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Episode 13: What to do When Parenthood is HARD

Transcript:

[00:00:00] The journey of parenthood is difficult, to say the least. When you have a baby, that baby is crying and you have no idea why this baby is crying. And you just keep thinking to yourself like, it is going to be so much easier when this baby can talk and tell me what is wrong so I can stop guessing. I checked your diaper. I fed you. I burped you. I've done all these things and you're still crying. And I don't know why.

[00:00:37] You just think, it's going to be so much easier when you're older and you can tell me what's wrong. And then that's true! As they get older, they can tell you what's wrong, and that is super helpful. But then you're faced with other problems. They have their own personality, they have their own opinions, and you don't know how to make them do what you want them to do. And they cry and they have tantrums. And you know why, but you still can't fix it. Every stage of parenthood has something that's really difficult about it and forces us to take a good, hard look at ourselves and pivot and figure out, OK, that didn't work, what's the next step? And when you're faced with something that causes extra difficulties, you think to yourself, like, okay, I was barely figuring out what to do already. And now you're throwing a divorce at it. Now you're throwing a pandemic at it. Now you're throwing a cancer diagnosis or school bullying or something that's making things even more difficult, like, okay, now what?

[00:02:02] I'm thinking today about my journey through parenthood and how, you know, basically everything that Mighty + Bright is I have created to solve some problem that my daughter was facing. And then once I was able to figure out a way to help with that problem, I thought, well, other people can probably benefit from this also, which is how I ended up with new products for Mighty + Bright. You know, we've faced so many different difficult things that it has turned into something bigger than I ever would have thought it would be. But the base of it, the whole point of it has been to try and help my own child. And it sucks because it's like, you know, life is hard enough. And then we've just had to deal with so many other things that have compounded how difficult I think life already is. And at times that can be really depressing and really difficult. And I have had to take a good, hard look at my own coping skills because if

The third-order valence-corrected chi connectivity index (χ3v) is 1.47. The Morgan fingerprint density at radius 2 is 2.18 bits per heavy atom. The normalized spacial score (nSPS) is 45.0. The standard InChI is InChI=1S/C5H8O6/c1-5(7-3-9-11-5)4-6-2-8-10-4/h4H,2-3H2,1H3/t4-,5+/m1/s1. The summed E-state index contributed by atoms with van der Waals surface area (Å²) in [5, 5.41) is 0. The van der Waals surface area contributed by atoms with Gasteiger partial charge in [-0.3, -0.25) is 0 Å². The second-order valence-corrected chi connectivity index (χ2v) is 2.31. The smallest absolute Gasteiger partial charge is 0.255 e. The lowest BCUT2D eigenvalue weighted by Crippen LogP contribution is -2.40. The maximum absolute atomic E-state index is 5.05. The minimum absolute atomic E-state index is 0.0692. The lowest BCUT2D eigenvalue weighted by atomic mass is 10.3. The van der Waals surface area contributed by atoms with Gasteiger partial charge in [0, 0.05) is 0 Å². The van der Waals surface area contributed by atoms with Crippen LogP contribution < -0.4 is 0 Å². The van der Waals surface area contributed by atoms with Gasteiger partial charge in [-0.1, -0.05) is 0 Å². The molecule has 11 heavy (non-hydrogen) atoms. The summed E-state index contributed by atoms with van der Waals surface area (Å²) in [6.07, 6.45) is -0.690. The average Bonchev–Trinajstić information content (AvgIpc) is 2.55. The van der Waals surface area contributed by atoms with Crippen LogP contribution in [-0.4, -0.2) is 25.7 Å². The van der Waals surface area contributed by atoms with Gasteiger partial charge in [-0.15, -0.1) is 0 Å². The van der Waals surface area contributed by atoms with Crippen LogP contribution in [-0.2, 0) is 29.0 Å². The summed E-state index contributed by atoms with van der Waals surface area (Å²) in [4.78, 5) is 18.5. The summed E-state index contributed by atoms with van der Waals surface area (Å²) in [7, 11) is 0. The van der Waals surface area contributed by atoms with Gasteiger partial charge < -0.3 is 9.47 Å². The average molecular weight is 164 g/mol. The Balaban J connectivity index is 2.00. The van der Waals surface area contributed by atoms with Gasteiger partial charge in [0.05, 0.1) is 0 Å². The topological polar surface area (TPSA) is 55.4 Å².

[00:03:24] I don't take care of myself, I cannot help her, and no matter how much I attempt to create tools, if I'm having emotional meltdowns I'm not going to be of service to her. This is part of the reason why I have such a focus on taking care of myself . . . So that when this stuff happens — because it is inevitable — I have skills that I can fall back on. And that's why I have been sharing some of these tools with you. It's because I understand how difficult parenting is, because it's hard for all of us. And I want you to be able to care for yourselves, too.

[00:04:14] So I just kind of wanted to spend today's episode giving you a bit of validation that this is hard. And that there's nothing that I am going to say, nothing that anyone can say, that is going to make it easy, because nothing that is worth doing is easy. This life is not easy. And that is why I think it's so imperative that we don't make it harder and we really try to simplify things as much as possible, because the older we get, the older our kids get, the more things happen in this world. . .the more difficult things just happen. And we don't need the complications that we create on top of all of it.